All in all, the tour lasted about 3 hours.
Peru Bolivia Border
Those that chose to stay the night in Puno checked into their hostels after the Uros Island tour. For me and the rest, is was time to cross into Bolivia. The bus ride was ~3 hours before we finally arrived. I wrote another post in detail about crossing into Bolivia on land from Peru. For most Western countries, it is free and quick. For Americans, it is a huge pain in the ass to complete.
If you are American and reading this post, make sure to get ALL the details straight before making this crossing otherwise you WILL be screwed. Warning you now!
Copacabana and Isla Del Sol
After crossing the border, it was a short 20 minutes to the lakeside town of Copacabana. This town was much smaller and had a much more chilled out vibe than Puno. If I had more time, I would have stayed in Copacabana a night as the views of the lake are gorgeous from here. We grabbed a quick lunch before heading on a boat to Isla Del Sol for our afternoon tour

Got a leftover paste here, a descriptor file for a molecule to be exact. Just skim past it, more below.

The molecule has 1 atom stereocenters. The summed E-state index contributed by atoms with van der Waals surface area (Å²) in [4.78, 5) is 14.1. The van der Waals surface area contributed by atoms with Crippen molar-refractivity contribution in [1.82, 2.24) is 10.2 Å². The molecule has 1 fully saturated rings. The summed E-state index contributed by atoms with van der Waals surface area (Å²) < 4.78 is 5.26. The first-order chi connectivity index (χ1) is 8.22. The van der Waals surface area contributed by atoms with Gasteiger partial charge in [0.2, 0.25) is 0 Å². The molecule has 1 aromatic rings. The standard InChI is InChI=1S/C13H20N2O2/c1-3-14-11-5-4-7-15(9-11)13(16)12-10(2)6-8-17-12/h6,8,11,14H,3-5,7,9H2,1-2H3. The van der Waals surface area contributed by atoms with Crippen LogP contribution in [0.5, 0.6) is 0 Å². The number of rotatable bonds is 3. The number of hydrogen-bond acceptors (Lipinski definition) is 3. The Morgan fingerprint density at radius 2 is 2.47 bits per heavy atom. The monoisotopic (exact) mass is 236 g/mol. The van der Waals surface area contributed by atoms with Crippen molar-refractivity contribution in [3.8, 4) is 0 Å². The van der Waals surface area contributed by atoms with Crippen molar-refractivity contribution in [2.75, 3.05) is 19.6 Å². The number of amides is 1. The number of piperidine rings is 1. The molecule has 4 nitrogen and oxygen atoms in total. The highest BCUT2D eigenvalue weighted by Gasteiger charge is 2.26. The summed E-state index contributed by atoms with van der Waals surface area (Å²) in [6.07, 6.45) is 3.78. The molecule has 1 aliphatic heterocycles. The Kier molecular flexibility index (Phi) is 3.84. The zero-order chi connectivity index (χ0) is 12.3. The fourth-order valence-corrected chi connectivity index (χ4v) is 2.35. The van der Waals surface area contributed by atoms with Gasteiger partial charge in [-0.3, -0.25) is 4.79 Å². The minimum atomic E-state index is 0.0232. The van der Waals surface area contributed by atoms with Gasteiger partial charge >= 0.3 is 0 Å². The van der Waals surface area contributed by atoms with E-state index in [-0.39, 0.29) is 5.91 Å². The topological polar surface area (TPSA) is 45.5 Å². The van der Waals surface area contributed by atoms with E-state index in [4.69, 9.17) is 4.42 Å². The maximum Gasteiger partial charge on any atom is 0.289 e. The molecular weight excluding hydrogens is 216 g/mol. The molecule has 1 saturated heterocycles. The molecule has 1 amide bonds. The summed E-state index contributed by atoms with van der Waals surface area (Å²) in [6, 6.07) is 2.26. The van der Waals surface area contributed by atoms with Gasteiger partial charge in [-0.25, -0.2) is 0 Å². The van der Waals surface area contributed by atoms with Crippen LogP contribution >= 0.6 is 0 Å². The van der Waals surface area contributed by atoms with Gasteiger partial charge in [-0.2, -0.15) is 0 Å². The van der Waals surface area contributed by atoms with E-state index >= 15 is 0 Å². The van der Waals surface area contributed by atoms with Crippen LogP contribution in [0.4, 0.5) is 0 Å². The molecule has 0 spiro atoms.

The Isla del Sol was a major pilgrimage destination in the Inca Empire. Situated on the Bolivian side of the lake with regular boat links to the Bolivian town of Copacabana, Isla del Sol (“Island of the sun”) is one of the lake’s largest islands.
Our boat ride lasted just under an hour. Geographically, the terrain on this island is harsh. It’s a rocky, hilly island with no paved roads or cars. it is a rocky, hilly island. There are no motor vehicles or paved roads and the main economic activity of the approximately 800 families on the island is farming, with fishing and tourism augmenting the subsistence economy.
Isla Del Sol Hike